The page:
# Electrostatic homework questions

• harimakenji
In summary, the conversation discusses the behavior of charged objects in relation to neutral objects, specifically an electroscope and a stream of water. It explains the phenomena of the leaf rising and falling based on the charge of the object brought close to it, and how a stream of water can be attracted by a positively charged object due to electrostatic induction. The conversation also mentions the different ways to charge an object, including induction and conduction, and clarifies that the third method is electrostatic induction. Finally, it discusses the correct answer for a question about the flow of electrons between differently charged objects.
harimakenji

## Homework Statement

1. a. When a negatively charged object brought close to negatively charged electroscope, the leaf rises more
b. When a positive object is brought close to a positively charged electroscope, the leaf becomes closer.

Explain the above phenomena

2. Which of the following can attract a stream of water?
(i) a positively charged conductor
(ii) a positively charged insulator
(iii) a neutral conductor

a. 1 and 2
b. 1 and 3
c. 2 and 3
d. 1,2, and 3

3. I read there are 3 ways to charge an object. I know induction and conduction. What is the last one? Electromagnetic induction will do but I haven't covered that yet. Is there another method which is simpler?

4. Which of the following figures shows a current of electrons?

## The Attempt at a Solution

1. I understand part (a), the electrons repel each other more. But what about (b)? In my opinion, the leaf also rises more because the protons on outside object repel protons on electroscope. Why can the leaf become closer?

2. I am guessing the answer is (d). A positive conductor or isolator can attract the negative charge of water (maybe the negative ion) and neutral conductor can also do it. Not sure though

3. Do not know

4. I guess there is no right answer in the choices. Electrons will flow from more negative to more positive object. (a) and (c) have the same amount of charge so they are neutral compared to each other. for (b) the electrons should flow from left to right because left one is more negative. for (d) electrons should flow from right to left because the left one is more positive.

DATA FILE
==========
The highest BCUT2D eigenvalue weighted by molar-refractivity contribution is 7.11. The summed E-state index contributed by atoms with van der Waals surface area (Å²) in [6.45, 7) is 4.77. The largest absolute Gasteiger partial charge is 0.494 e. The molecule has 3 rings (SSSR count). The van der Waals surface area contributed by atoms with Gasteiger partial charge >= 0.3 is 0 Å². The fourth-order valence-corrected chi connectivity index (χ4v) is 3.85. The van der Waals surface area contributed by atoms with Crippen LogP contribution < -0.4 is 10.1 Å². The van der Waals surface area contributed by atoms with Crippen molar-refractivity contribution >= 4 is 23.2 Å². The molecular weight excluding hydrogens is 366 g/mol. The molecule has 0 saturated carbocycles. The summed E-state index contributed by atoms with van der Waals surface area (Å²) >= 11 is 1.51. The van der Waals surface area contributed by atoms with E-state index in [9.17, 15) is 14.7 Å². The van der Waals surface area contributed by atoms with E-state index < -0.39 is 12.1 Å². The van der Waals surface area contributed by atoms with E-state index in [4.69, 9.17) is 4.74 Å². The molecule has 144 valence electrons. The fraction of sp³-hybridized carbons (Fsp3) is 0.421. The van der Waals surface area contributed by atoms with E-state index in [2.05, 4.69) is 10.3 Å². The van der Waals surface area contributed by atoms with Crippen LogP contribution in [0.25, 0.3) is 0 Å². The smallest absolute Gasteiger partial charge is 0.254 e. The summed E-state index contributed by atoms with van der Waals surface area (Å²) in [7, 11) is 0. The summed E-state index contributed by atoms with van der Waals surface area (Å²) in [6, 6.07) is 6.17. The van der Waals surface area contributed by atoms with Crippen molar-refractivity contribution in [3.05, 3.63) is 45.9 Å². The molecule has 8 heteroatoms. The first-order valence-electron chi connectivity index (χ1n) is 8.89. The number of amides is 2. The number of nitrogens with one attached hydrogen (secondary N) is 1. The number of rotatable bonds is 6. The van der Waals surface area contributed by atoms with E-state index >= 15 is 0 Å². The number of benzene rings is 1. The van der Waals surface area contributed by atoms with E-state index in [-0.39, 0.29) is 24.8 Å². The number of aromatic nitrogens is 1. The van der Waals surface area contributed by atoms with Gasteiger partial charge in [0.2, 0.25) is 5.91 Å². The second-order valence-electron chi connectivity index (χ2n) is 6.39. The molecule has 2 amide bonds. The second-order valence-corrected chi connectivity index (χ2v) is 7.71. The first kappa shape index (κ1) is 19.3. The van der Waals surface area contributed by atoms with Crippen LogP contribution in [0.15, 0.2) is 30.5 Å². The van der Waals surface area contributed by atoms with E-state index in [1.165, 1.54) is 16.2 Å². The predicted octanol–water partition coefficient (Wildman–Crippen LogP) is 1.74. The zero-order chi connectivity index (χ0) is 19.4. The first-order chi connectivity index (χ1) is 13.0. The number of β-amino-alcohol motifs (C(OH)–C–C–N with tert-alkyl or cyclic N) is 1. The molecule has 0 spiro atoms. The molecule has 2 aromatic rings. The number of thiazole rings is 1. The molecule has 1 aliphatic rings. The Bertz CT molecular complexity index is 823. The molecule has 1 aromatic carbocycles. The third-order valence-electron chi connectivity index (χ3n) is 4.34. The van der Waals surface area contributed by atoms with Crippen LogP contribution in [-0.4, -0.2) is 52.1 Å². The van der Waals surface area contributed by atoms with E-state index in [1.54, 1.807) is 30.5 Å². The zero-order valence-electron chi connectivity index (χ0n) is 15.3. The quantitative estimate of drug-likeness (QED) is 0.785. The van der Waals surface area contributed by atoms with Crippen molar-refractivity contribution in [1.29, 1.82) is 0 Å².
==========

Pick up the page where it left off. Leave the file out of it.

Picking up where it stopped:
Right or wrong?

Thank you very much

can someone help me?

have not gotten help yet

harimakenji said:

## Homework Statement

1. a. When a negatively charged object brought close to negatively charged electroscope, the leaf rises more
b. When a positive object is brought close to a positively charged electroscope, the leaf becomes closer.

1. I understand part (a), the electrons repel each other more. But what about (b)? In my opinion, the leaf also rises more because the protons on outside object repel protons on electroscope. Why can the leaf become closer?

Are you sure that electroscope was not still negatively charged in the second case?

Your answer is correct, but the explanation is a bit foggy. The phenomenon is connected to electrostatic induction.
The rod of the electroscope and the leaf are of metal, a conductor, in which the negative electrons can move freely.

If the electroscope is negatively charged, it has excess electrons. If a negatively charged object is brought close to the terminal of the electroscope, it will repel the electrons in the terminal, so they move inside. As a result, the leaf will have more electrons as before, so it opens. A positively charged object would attract electrons, so they would move towards the terminal, leaving the leaf less negative, so it closes. But a positive object will open the leaf of a positively charded electroscope.

harimakenji said:

Explain the above phenomena

2. Which of the following can attract a stream of water?
(i) a positively charged conductor
(ii) a positively charged insulator
(iii) a neutral conductor

a. 1 and 2
b. 1 and 3
c. 2 and 3
d. 1,2, and 3

I am guessing the answer is (d). A positive conductor or isolator can attract the negative charge of water (maybe the negative ion) and neutral conductor can also do it. Not sure though

A neutral body has equal amount of positive and negative charges. A charge d body has some excess charge.